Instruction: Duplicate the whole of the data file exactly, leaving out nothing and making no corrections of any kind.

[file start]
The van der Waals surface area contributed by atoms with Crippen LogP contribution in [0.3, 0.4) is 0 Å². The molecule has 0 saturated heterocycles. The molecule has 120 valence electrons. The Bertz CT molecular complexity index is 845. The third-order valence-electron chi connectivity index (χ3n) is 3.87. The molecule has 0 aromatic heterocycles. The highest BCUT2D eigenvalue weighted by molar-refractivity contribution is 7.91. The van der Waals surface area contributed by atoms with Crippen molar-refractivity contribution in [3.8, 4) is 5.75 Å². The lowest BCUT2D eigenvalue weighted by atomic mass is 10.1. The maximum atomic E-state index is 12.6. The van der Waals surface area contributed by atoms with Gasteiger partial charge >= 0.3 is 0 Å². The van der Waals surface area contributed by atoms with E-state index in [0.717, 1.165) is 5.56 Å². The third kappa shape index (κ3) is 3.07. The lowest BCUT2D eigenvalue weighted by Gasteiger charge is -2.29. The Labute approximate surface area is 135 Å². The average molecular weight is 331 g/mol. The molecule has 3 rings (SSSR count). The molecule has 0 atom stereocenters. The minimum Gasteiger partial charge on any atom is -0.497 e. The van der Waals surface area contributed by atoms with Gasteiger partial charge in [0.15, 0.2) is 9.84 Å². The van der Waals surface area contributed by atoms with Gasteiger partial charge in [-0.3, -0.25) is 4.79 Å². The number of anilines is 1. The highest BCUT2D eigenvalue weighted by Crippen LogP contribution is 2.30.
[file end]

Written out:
The van der Waals surface area contributed by atoms with Crippen LogP contribution in [0.3, 0.4) is 0 Å². The molecule has 0 saturated heterocycles. The molecule has 120 valence electrons. The Bertz CT molecular complexity index is 845. The third-order valence-electron chi connectivity index (χ3n) is 3.87. The molecule has 0 aromatic heterocycles. The highest BCUT2D eigenvalue weighted by molar-refractivity contribution is 7.91. The van der Waals surface area contributed by atoms with Crippen molar-refractivity contribution in [3.8, 4) is 5.75 Å². The lowest BCUT2D eigenvalue weighted by atomic mass is 10.1. The maximum atomic E-state index is 12.6. The van der Waals surface area contributed by atoms with Gasteiger partial charge >= 0.3 is 0 Å². The van der Waals surface area contributed by atoms with E-state index in [0.717, 1.165) is 5.56 Å². The third kappa shape index (κ3) is 3.07. The lowest BCUT2D eigenvalue weighted by Gasteiger charge is -2.29. The Labute approximate surface area is 135 Å². The average molecular weight is 331 g/mol. The molecule has 3 rings (SSSR count). The molecule has 0 atom stereocenters. The minimum Gasteiger partial charge on any atom is -0.497 e. The van der Waals surface area contributed by atoms with Gasteiger partial charge in [0.15, 0.2) is 9.84 Å². The van der Waals surface area contributed by atoms with Gasteiger partial charge in [-0.3, -0.25) is 4.79 Å². The number of anilines is 1. The highest BCUT2D eigenvalue weighted by Crippen LogP contribution is 2.30.